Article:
Stagnant load stinks
If you’re a regulated utility in the United States, stagnant or declining load stinks. Policies like decoupling help a little, but like any other business, no utility really wants to face the economics of declining use of their product.
If one view sums up the current dilemma for the U.S. utility, it’s Figure 1. According to data from the U.S. Energy Information Agency (EIA), from the end of World War II through 2007, overall production of electricity in the Unites States climbed fairly steadily. It roughly mirrored overall Gross Domestic Product (GDP) growth.
The rise in air conditioning and home electronics roughly made up for the loss of load growth from heavy industry since the 1970s. In 2008, the Great Recession hit and the sag in electricity production looked like similar recessions in 1981-1983, 1990-1991 and 2000-2001. In 2010, electricity production bounced back strongly, but then something odd happened.
From 2010-2015, electricity production in the United States stagnated or declined, despite overall growth in GDP. Essentially, electricity growth became decoupled from GDP growth. This is shown in Figure 2, below, from Bloomberg.
Don’t fear the bogeyman
Without looking at the data and only reading stories in the media, one might jump to the obvious conclusion: distributed solar is causing the death spiral of the American utility. Like a lot of obvious conclusions, it’s inconsistent with the data. According to EIA data, distributed solar accounted for just 0.3% of electricity supply in 2015. Distributed solar may be a significant cause of future load declines, but it barely registers in this time period. See our earlier blog post for reasons that distributed solar may not be much of a fear into the future.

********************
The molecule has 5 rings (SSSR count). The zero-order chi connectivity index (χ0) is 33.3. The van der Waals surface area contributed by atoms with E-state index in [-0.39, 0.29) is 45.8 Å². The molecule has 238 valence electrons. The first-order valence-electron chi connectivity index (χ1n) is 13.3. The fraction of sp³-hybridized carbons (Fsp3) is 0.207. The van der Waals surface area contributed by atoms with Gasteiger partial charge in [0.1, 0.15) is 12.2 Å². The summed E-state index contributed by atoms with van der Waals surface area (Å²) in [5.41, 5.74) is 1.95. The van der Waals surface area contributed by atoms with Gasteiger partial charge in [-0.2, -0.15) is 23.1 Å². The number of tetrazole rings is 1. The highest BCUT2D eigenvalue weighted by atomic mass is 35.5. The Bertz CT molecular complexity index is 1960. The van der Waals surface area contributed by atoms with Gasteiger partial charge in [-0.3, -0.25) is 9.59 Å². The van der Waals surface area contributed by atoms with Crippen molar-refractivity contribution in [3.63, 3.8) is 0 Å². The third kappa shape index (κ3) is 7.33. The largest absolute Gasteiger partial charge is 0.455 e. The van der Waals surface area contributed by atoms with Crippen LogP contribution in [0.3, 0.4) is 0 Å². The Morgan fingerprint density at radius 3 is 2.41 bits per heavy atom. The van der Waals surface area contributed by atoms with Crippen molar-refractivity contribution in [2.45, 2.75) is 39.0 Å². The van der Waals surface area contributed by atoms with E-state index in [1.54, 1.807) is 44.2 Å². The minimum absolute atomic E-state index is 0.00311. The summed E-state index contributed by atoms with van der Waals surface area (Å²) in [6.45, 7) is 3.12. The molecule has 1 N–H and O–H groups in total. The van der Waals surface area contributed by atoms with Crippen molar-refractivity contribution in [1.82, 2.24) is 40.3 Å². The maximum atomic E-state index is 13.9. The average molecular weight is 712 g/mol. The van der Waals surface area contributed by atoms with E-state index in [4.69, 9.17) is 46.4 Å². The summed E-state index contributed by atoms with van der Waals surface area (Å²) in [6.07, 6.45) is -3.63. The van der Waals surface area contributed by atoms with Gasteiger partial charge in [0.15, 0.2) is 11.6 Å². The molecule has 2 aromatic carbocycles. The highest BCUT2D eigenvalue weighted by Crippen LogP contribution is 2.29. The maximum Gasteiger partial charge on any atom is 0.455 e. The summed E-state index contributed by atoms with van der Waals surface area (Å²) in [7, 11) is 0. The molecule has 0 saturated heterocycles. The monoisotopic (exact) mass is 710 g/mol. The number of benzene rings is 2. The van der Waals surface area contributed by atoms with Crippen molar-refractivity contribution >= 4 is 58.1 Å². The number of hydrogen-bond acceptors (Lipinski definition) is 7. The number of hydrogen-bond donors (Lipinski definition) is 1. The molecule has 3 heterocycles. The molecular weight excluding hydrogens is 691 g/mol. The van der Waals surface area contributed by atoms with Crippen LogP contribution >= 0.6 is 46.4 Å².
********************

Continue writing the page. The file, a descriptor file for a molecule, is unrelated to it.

Likely causes of stagnant load
Unfortunately, the EIA doesn’t seem to have published any research exploring the causes of flat lining electric production since 2010. That leaves us to informed speculation regarding root causes. Load stagnation is likely due primarily to energy efficiency, driven by two big factors: technology and policy.
Looking at EIA data, the downward trend in industrial electric consumption continues through this time period unabated. The real difference in electric consumption came in the dropping growth rates of residential and commercial electric consumption. There are three big technology shifts that hit during this time period: